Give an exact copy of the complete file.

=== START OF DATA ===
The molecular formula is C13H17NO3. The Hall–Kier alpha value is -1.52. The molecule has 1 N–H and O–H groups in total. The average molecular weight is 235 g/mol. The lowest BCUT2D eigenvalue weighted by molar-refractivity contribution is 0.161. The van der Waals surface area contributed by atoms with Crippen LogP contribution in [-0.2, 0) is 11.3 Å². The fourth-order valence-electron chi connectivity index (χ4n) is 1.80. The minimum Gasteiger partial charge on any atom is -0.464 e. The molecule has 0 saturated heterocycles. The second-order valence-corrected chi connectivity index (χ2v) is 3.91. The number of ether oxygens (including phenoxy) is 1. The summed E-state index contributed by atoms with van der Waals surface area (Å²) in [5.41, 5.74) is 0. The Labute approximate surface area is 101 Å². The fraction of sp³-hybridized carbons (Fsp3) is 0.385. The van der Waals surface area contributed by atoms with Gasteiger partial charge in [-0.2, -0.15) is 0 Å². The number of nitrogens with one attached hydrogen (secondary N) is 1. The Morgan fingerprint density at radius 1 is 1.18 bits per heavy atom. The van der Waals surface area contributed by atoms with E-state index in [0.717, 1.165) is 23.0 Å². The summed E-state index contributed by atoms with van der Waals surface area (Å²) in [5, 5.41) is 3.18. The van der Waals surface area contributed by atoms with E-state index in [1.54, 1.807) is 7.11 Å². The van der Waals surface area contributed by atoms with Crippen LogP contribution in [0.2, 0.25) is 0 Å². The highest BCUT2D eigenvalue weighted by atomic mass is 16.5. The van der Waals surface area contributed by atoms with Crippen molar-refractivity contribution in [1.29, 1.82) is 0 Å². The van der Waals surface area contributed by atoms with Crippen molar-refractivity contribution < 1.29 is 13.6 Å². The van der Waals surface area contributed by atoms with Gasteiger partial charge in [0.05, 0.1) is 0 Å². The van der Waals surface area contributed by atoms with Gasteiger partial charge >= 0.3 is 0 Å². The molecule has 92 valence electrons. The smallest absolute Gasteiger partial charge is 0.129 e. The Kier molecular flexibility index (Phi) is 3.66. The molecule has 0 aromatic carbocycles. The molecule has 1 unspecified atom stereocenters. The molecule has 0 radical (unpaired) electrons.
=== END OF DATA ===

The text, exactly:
The molecular formula is C13H17NO3. The Hall–Kier alpha value is -1.52. The molecule has 1 N–H and O–H groups in total. The average molecular weight is 235 g/mol. The lowest BCUT2D eigenvalue weighted by molar-refractivity contribution is 0.161. The van der Waals surface area contributed by atoms with Crippen LogP contribution in [-0.2, 0) is 11.3 Å². The fourth-order valence-electron chi connectivity index (χ4n) is 1.80. The minimum Gasteiger partial charge on any atom is -0.464 e. The molecule has 0 saturated heterocycles. The second-order valence-corrected chi connectivity index (χ2v) is 3.91. The number of ether oxygens (including phenoxy) is 1. The summed E-state index contributed by atoms with van der Waals surface area (Å²) in [5.41, 5.74) is 0. The Labute approximate surface area is 101 Å². The fraction of sp³-hybridized carbons (Fsp3) is 0.385. The van der Waals surface area contributed by atoms with Gasteiger partial charge in [-0.2, -0.15) is 0 Å². The number of nitrogens with one attached hydrogen (secondary N) is 1. The Morgan fingerprint density at radius 1 is 1.18 bits per heavy atom. The van der Waals surface area contributed by atoms with E-state index in [0.717, 1.165) is 23.0 Å². The summed E-state index contributed by atoms with van der Waals surface area (Å²) in [5, 5.41) is 3.18. The van der Waals surface area contributed by atoms with E-state index in [1.54, 1.807) is 7.11 Å². The van der Waals surface area contributed by atoms with Crippen LogP contribution in [0.2, 0.25) is 0 Å². The highest BCUT2D eigenvalue weighted by atomic mass is 16.5. The van der Waals surface area contributed by atoms with Crippen molar-refractivity contribution in [1.29, 1.82) is 0 Å². The van der Waals surface area contributed by atoms with Crippen molar-refractivity contribution < 1.29 is 13.6 Å². The van der Waals surface area contributed by atoms with Gasteiger partial charge in [0.05, 0.1) is 0 Å². The van der Waals surface area contributed by atoms with Gasteiger partial charge >= 0.3 is 0 Å². The molecule has 92 valence electrons. The smallest absolute Gasteiger partial charge is 0.129 e. The Kier molecular flexibility index (Phi) is 3.66. The molecule has 0 aromatic carbocycles. The molecule has 1 unspecified atom stereocenters. The molecule has 0 radical (unpaired) electrons.